Sir Frank Ereaut, Bailiff of Jersey from 1975 to 1985, was born in London, the son of Herbert Parker Ereaut (who predeceased him, having been killed in active service in 1918) and May Julia Cobbold. He was the grandson of James Ereaut, a Constable of St Saviour.
He was educated at Victoria College Prep School in Jersey, Tormore Preparatory School in Deal and Cranleigh School. He was a Kitchener Scholar at Exeter College, Oxford. During the Second World War, he served in the Royal Army Service Corps, attaining the rank of Captain.
He was called to the English and Jersey Bars in 1947. He was appointed Solicitor-General of Jersey in 1958, serving in that position for three years before becoming Attorney-General when Sir Robert Le Masurier was appointed Lieut-Bailiff during the illness of Deputy Bailiff Cecil Stanley Harrison.
The interim appointent of Francis de Lisle Bois as Deputy Bailiff on the death of Bailiff Harrison after only a few weeks in office meant that Frank Ereaut remained as Attorney-General until 1969, when he became Deputy Bailiff, succeeding Sir Robert Le Masurier as Bailiff in 1975.
One of the more controversial aspects of his tenure of office related to the Bailiff's role in approving and censuring public entertainment. He refused to allow the Monty Python film Life of Brian to be shown in the island, insisting that it was only watched by adults, despite it having been rated suitable for those aged 14 or over by the British Board of Film Censorship. It would not be shown in Jersey until 2001, despite having been shown on several occasions prior on Channel 4 - a British TV network available in Jersey.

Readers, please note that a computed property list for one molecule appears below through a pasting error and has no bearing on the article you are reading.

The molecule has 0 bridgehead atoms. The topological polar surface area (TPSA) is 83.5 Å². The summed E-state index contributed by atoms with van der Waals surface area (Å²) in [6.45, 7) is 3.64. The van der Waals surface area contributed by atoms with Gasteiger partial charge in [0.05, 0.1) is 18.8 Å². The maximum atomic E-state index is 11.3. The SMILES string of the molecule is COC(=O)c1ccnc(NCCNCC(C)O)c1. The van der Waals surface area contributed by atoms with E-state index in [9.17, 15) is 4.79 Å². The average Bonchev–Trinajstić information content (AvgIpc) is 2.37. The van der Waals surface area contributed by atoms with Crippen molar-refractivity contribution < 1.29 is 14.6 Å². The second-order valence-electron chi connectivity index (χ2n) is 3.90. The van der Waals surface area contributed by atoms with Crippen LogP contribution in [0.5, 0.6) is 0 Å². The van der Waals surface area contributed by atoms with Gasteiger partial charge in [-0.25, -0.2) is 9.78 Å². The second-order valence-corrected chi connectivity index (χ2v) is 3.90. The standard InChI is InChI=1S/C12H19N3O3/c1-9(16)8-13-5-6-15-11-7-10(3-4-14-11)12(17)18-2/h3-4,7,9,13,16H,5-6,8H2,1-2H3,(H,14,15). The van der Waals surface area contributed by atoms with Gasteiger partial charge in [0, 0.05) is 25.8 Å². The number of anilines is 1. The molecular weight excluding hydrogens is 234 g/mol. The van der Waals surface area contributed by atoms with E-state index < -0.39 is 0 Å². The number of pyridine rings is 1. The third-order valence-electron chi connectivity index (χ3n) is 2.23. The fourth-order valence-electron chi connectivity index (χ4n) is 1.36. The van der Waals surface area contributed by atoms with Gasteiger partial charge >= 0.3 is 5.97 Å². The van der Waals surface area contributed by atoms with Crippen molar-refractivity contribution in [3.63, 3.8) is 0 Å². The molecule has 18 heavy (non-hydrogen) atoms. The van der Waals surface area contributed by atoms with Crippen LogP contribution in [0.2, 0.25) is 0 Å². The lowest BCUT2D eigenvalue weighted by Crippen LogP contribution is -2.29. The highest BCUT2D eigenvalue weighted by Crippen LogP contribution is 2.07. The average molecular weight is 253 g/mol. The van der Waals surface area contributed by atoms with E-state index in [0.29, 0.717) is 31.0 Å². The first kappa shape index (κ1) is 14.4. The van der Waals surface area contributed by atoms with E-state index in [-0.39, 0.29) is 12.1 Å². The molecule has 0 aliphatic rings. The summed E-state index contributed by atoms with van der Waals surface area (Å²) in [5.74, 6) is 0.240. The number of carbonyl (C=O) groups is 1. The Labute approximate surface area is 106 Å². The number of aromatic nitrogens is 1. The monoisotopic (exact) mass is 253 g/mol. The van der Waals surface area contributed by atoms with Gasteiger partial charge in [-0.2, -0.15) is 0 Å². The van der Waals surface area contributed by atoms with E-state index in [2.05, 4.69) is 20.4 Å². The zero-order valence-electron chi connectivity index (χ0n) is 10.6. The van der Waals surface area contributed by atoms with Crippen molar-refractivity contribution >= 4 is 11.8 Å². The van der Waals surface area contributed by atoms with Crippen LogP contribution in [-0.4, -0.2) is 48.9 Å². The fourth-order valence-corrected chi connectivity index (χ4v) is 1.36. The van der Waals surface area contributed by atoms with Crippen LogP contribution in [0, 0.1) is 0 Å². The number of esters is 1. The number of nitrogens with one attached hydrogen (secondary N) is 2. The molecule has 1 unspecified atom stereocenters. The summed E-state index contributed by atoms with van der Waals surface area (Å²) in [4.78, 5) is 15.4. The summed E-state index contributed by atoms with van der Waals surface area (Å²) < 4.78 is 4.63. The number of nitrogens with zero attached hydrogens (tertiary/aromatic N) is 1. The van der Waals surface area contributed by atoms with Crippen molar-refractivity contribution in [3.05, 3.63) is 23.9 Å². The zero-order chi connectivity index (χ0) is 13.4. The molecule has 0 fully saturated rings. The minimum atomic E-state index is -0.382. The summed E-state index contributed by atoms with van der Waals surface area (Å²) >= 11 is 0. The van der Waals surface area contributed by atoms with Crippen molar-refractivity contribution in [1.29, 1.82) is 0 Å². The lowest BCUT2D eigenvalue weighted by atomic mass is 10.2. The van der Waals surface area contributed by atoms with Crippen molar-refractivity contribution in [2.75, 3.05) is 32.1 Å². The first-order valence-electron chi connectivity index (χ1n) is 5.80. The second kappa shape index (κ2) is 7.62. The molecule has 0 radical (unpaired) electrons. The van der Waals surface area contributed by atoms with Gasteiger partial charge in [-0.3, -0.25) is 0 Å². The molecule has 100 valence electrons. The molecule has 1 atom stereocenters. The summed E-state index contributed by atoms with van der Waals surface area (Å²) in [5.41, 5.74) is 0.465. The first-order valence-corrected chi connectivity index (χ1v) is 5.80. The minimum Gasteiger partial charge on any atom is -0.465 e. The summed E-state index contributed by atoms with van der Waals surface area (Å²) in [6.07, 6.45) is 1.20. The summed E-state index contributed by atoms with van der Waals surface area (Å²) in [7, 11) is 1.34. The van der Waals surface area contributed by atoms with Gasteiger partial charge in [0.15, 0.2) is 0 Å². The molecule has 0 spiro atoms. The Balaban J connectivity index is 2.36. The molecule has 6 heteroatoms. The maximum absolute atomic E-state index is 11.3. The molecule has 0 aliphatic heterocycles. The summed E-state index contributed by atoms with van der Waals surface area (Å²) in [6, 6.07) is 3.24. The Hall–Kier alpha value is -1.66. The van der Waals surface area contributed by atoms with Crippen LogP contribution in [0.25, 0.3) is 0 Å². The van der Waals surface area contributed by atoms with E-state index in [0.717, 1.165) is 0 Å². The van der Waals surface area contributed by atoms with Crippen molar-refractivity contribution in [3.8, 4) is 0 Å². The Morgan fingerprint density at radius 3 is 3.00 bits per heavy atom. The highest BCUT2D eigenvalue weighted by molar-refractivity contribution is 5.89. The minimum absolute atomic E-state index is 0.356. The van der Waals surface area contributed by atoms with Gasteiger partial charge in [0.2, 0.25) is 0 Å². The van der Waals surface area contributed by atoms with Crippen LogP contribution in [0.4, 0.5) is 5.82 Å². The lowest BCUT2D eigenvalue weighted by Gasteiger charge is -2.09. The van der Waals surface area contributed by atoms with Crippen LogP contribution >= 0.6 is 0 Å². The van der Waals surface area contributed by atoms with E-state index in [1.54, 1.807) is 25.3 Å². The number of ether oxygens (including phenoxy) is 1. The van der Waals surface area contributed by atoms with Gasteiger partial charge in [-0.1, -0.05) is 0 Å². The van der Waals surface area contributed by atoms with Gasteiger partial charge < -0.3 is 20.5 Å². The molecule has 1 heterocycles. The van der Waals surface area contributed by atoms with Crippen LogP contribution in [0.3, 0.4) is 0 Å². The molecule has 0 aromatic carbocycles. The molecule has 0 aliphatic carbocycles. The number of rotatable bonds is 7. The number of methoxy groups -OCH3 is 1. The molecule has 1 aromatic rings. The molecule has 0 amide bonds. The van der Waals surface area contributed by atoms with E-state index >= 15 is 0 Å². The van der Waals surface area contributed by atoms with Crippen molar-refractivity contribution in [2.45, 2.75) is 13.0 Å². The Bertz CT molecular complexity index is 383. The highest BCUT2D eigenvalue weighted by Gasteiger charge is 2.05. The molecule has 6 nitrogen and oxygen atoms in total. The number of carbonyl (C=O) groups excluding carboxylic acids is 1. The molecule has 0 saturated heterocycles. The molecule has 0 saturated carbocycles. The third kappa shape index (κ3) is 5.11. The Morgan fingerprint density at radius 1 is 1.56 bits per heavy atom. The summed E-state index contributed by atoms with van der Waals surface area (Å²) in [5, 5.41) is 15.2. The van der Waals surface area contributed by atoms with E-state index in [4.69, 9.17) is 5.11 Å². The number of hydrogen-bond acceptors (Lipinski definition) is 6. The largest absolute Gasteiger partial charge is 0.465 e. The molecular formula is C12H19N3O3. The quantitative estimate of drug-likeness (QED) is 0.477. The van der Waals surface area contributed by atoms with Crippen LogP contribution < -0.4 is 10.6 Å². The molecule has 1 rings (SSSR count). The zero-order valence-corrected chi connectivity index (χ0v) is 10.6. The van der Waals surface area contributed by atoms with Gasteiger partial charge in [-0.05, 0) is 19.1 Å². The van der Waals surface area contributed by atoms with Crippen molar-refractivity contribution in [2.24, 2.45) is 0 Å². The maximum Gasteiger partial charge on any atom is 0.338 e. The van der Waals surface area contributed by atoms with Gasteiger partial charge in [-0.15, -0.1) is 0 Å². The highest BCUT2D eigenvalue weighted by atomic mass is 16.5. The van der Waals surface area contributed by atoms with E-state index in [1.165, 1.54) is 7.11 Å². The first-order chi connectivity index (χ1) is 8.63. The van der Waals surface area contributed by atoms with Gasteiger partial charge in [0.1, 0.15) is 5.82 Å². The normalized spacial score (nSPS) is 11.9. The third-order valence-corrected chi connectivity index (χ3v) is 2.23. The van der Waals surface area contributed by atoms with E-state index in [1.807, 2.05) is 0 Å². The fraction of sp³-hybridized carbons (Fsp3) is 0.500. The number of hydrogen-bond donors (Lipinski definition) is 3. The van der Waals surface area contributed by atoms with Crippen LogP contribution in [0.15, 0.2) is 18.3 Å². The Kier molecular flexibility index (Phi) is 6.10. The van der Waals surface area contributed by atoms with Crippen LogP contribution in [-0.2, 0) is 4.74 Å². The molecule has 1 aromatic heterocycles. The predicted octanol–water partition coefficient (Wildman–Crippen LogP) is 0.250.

Sir Frank married Kay Fitzgibbon from County Cork. They had one daughter.
Jerripedia editor Mike Bisson got to know Sir Frank very well during his years as a journalist. He writes:
- "Frank Ereaut was first and formost a lawyer, and also a very likeable man. There was nothing remotely pompous about him and, although he performed the role of 'chief citizen' extremely well, he was much happier sitting in the Royal Court than in the States Chamber, or escorting visiting dignitaries. He had a very similar, essentially low-key approach to his role as did his predecessor, Sir Robert Le Masurier, in stark contrast to Sir Alexander (later Lord) Coutanche, Jersey's wartime Bailiff, and Sir Peter Crill, who followed Frank Ereaut as Bailiff in 1986.
- "Although Sir Frank and I got on extremely well, he was never particularly comfortable dealing with the Press, and occasionally called on me to advise him when he had no option but to engage with the English media. Although he did not have strong views about the Bailiff's role combining that of head of the island's judiciary, speaker of its parliament and 'chief citizen' he was always conscious that at any time he might be called on to preside in Court when any islander might be involved in a criminal case or serious civil action, and therefore he should be seen to be as detached as possible from politics - with a small or capital P."
|Sir Robert Le Masurier
|Sir Frank Ereaut
|Sir Peter Crill|